Dooley supports measure to extend anti-discrimination laws to LGBT community
St. Louis County Executive Charlie Dooley says he would sign into law proposals to curtail discrimination based on sexual orientation or gender identity.
Whether such a measure will pass muster with the County Council, however, remains to be seen.
Last Friday, a group of Democratic state legislators, municipal leaders and gay rights organizations called on St. Louis County municipalities to adopt ordinances protecting individuals who are lesbian, gay, bisexual or transgendered (LGBT) from discrimination regarding housing, workplace or public accommodations.
The group also called on St. Louis County to pass such an ordinance, so that it would apply to unincorporated portions of the county.
Dooley told reporters after Tuesday’s county council meeting that he would sign such an ordinance into law.
“If the council comes up with it, I’d be more than happy to sign it,” Dooley said.
Current ordinances, he said, empower the county to take action against entities that violate anti-discrimination laws. If the laws were changed, such penalties could be taken against businesses that discriminate against LGBT individuals. “It would go through the due process, it would have to be reported,” he said. “Within the process, there are penalties that address that issue.”
In 2007, then-St. Louis County Councilwoman Barbara Fraser unsuccessfully attempted to add sexual orientation into the county’s anti-discrimination ordinances. Councilwoman Kathleen Burkett, D-Overland, was supportive of Fraser’s efforts, but added she didn’t know whether it could pass the council today.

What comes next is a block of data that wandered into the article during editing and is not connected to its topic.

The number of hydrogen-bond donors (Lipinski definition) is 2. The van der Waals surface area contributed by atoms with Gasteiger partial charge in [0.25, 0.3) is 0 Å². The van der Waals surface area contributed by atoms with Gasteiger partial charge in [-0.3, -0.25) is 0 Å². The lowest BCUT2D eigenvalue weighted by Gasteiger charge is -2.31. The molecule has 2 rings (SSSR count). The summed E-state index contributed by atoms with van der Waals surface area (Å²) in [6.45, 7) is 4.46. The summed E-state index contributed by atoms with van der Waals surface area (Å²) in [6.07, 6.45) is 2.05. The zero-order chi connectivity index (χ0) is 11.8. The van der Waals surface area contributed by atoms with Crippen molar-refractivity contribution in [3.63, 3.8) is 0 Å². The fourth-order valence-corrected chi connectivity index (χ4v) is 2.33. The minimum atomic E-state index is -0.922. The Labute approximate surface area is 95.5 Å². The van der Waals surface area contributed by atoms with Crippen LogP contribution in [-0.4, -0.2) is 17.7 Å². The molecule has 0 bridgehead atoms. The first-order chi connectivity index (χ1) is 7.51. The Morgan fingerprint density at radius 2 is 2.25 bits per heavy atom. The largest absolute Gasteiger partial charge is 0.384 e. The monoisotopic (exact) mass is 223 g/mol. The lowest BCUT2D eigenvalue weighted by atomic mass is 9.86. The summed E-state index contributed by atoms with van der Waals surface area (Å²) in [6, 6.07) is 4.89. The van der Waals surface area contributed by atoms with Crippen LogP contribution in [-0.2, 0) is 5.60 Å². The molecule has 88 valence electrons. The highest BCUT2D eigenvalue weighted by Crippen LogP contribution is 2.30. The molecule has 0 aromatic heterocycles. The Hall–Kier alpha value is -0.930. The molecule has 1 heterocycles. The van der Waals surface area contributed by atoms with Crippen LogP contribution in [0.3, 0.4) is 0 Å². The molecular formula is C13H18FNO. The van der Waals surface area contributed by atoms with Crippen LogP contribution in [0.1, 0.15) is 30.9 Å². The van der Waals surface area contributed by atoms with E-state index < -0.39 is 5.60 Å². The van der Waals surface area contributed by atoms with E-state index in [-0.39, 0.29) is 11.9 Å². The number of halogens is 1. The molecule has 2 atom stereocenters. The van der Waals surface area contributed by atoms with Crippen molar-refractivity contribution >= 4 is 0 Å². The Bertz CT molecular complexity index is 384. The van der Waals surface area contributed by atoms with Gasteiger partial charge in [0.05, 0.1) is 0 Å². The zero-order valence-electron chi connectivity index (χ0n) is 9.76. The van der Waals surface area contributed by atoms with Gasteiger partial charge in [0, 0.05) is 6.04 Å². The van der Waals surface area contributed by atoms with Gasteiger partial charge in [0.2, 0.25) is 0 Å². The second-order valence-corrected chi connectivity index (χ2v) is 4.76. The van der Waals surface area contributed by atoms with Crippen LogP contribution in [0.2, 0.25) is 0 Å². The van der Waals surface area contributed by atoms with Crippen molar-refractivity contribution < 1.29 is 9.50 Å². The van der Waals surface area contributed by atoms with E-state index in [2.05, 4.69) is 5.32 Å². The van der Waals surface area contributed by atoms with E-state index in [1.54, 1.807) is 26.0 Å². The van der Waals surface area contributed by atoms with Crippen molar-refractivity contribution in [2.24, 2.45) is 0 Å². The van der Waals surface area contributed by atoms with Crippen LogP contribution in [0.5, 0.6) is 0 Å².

“I would again be in support of it, I just don’t know how the rest of the council feels,” Burkett said this week. “Me personally, I would bring it forward. But it would be rather silly to do that if I don’t have the votes to get it anywhere.”
“If I don’t have the support of my fellow councilmembers, it’s kind of useless to do that,” she added. “You’re making a statement, but it’s not getting anywhere.”
No other council member was available after Tuesday’s meeting. Efforts to reach council chairman Michael O’Mara, D-Florissant, were unsuccessful.
Several St. Louis County municipalities – including Clayton, Richmond Heights, Olivette and University City – have passed ordinances encompassing LGBT individuals into anti-discrimination laws. Similar laws have also been passed in St. Louis and Kansas City.